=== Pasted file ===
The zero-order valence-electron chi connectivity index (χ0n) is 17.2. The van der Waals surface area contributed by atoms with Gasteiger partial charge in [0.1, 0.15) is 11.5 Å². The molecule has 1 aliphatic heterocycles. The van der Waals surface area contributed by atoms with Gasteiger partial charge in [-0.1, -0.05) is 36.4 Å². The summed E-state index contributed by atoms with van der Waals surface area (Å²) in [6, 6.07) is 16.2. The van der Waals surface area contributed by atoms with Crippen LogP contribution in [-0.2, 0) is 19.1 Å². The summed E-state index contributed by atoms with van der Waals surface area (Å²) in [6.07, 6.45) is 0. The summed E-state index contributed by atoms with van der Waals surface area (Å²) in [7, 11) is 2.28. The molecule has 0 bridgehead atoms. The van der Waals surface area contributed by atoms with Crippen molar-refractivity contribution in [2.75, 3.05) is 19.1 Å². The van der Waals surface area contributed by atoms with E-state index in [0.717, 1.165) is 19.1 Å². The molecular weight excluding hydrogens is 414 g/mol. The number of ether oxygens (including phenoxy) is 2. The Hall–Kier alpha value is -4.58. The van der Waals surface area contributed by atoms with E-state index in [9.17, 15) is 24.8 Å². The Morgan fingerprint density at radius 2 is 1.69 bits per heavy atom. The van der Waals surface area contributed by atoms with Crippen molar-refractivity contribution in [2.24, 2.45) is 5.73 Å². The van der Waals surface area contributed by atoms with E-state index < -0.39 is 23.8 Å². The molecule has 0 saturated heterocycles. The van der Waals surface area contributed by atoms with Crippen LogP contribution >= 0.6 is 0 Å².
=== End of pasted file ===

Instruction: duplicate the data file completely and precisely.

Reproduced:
The zero-order valence-electron chi connectivity index (χ0n) is 17.2. The van der Waals surface area contributed by atoms with Gasteiger partial charge in [0.1, 0.15) is 11.5 Å². The molecule has 1 aliphatic heterocycles. The van der Waals surface area contributed by atoms with Gasteiger partial charge in [-0.1, -0.05) is 36.4 Å². The summed E-state index contributed by atoms with van der Waals surface area (Å²) in [6, 6.07) is 16.2. The van der Waals surface area contributed by atoms with Crippen LogP contribution in [-0.2, 0) is 19.1 Å². The summed E-state index contributed by atoms with van der Waals surface area (Å²) in [6.07, 6.45) is 0. The summed E-state index contributed by atoms with van der Waals surface area (Å²) in [7, 11) is 2.28. The molecule has 0 bridgehead atoms. The van der Waals surface area contributed by atoms with Crippen molar-refractivity contribution in [2.75, 3.05) is 19.1 Å². The van der Waals surface area contributed by atoms with E-state index in [0.717, 1.165) is 19.1 Å². The molecular weight excluding hydrogens is 414 g/mol. The number of ether oxygens (including phenoxy) is 2. The Hall–Kier alpha value is -4.58. The van der Waals surface area contributed by atoms with E-state index in [9.17, 15) is 24.8 Å². The Morgan fingerprint density at radius 2 is 1.69 bits per heavy atom. The van der Waals surface area contributed by atoms with Crippen molar-refractivity contribution in [2.24, 2.45) is 5.73 Å². The van der Waals surface area contributed by atoms with E-state index < -0.39 is 23.8 Å². The molecule has 0 saturated heterocycles. The van der Waals surface area contributed by atoms with Crippen LogP contribution >= 0.6 is 0 Å².